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Do You Have The Pieces-Parts Or A Working System?

by David Brock on January 14th, 2012

Take a look at the two pictures below (courtesy of RapidRepair.com).  In one sense they are exactly the same.  Both are pictures of the Apple iPhone 4s.  One shows the iPhone as a set of parts and pieces.  The other shows an assembled iPhone 4S.

 

 

 

 

 

 

You know the next question, “What’t the difference between those pictures?”  The obvious answer is that only one works. It’s the assembled iPhone.

A lot of organizations are similar.  When I talk to them, they have all the pieces/parts.  They have a sales process, they have hired the right people, they have a good organizational structure, they have a compensation plan, they have training, they have demand generation programs, they have marketing and nurturing programs, they have CRM and other Sales 2.0 tools.  They have everything—all the pieces parts, but somehow things aren’t working. 

Having all the pieces/parts does not give you a working system or a high performing organization.  The missing element is those pieces parts aren’t assembled and working together.  See each part is dependent on the other parts to perform its function.  If they aren’t assembled and working together, the organizational goals can never be achieved.

The problem gets worse, in many organizations there are parts that are missing.  Or there may be incompatible or the wrong parts.  You can’t even put these together, the organization can never achieve it’s goals.

To many organization are not achieving their goals because of these issues.  The most difficult organizations are those that think they have all the pieces/parts, and keep focusing on these pieces, rather than looking at how they fit together and work as a whole.  I see sales organizations with a sales process—but it’s not used.  Managers don’t use it in doing opportunity and pipeline reviews, sales people don’t use it to help improve their effectiveness, it’s not integrated into the CRM system or other tools.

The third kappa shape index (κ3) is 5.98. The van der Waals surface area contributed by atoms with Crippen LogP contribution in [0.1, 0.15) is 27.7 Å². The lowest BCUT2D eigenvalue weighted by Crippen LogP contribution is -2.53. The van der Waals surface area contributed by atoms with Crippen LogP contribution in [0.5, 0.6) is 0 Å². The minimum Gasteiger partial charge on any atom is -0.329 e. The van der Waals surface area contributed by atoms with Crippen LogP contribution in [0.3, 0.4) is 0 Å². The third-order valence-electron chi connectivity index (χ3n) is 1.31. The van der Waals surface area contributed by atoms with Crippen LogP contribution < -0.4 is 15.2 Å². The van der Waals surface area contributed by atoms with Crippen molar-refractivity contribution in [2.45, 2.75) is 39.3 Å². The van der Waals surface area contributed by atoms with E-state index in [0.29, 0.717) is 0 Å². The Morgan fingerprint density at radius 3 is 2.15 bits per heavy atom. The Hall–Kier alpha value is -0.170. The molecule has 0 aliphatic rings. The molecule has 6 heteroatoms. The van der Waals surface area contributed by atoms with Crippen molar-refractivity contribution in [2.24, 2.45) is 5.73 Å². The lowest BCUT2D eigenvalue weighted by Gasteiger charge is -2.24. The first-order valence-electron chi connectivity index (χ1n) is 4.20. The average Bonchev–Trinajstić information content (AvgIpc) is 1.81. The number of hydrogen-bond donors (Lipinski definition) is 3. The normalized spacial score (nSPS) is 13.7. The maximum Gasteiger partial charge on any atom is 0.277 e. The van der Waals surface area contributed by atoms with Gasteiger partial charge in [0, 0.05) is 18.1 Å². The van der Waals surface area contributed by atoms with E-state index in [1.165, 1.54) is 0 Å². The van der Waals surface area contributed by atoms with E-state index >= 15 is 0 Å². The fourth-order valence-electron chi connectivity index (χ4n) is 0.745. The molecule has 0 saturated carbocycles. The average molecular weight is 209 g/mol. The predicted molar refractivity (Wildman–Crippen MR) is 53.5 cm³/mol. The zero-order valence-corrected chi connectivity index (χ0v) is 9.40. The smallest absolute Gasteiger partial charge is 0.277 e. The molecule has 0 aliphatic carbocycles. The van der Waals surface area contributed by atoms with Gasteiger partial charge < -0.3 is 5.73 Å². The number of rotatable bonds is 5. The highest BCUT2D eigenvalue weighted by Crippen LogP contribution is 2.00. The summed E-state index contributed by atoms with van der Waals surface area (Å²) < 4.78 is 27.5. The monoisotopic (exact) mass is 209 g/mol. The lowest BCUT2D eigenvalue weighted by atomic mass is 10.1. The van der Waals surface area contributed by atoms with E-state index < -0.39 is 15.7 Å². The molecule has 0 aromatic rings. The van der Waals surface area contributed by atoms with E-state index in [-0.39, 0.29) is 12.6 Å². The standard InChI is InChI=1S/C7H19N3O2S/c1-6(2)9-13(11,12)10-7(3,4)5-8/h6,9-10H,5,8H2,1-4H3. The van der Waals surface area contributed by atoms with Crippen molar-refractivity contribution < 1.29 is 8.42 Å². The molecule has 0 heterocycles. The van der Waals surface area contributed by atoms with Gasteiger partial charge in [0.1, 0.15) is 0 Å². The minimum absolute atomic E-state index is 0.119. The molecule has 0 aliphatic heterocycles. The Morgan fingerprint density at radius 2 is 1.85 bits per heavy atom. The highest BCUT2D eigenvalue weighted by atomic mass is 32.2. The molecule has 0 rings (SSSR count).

Organizations implement sales training, but it’s not integrated with the other pieces parts.  Marketing works on demand generation, developing content, nurturing customers, but aren’t producing sales qualified leads.  Customer service isn’t aligned with the commitments sales has made to the customers or the overall customer experience strategies.

Smart executives come to me, saying “We’ve done everything, we have all the different components, why aren’t things working?”  The answer becomes obvious when you think of it just like the two pictures of the iPhone above.  The parts don’t produce results on their own, they have to be assembled and working as a system to produce results.

We break up what we do into components and parts.  It’s the only way we can manage complexity and solve problems.  We have to design each part to perform it’s function ideally.  But we have to go further, we have to make sure each part complements and works optimally with the others, then we have to put all the parts together and make them work as a whole.

We have to manage all of these over time–if a part fails or breaks, we have to replace it.  If our sales process is failing, we have to fix it, because without it, the other elements won’t work effectively and we will fail to achieve our goals.  If we’ve hired the wrong people, we have to correct that for the same reasons.

The pieces/important.  If we are missing some, things don’t work (or don’t work well).  If we have the wrong ones, things don’t work.  We have to have all the right pieces.  But we can’t stop there, we have to assemble them and have them working efficiently together.  We also have to be using them.  Having a sales process and not using it is just as bad as not having one.  Likewise, not using your CRM system is the equivalent of not having one–actually worse, you’ve paid a lot of money for it.

  • Do you have all the pieces?
  • Do you have the right pieces?
  • Have you put them together so they work together efficiently and effectively?

All three are critical to maximizing performance.  Without them, it’s virtually impossible to achieve our goals.

 

(Thanks to RapidRepair.com for letting me use these pictures)

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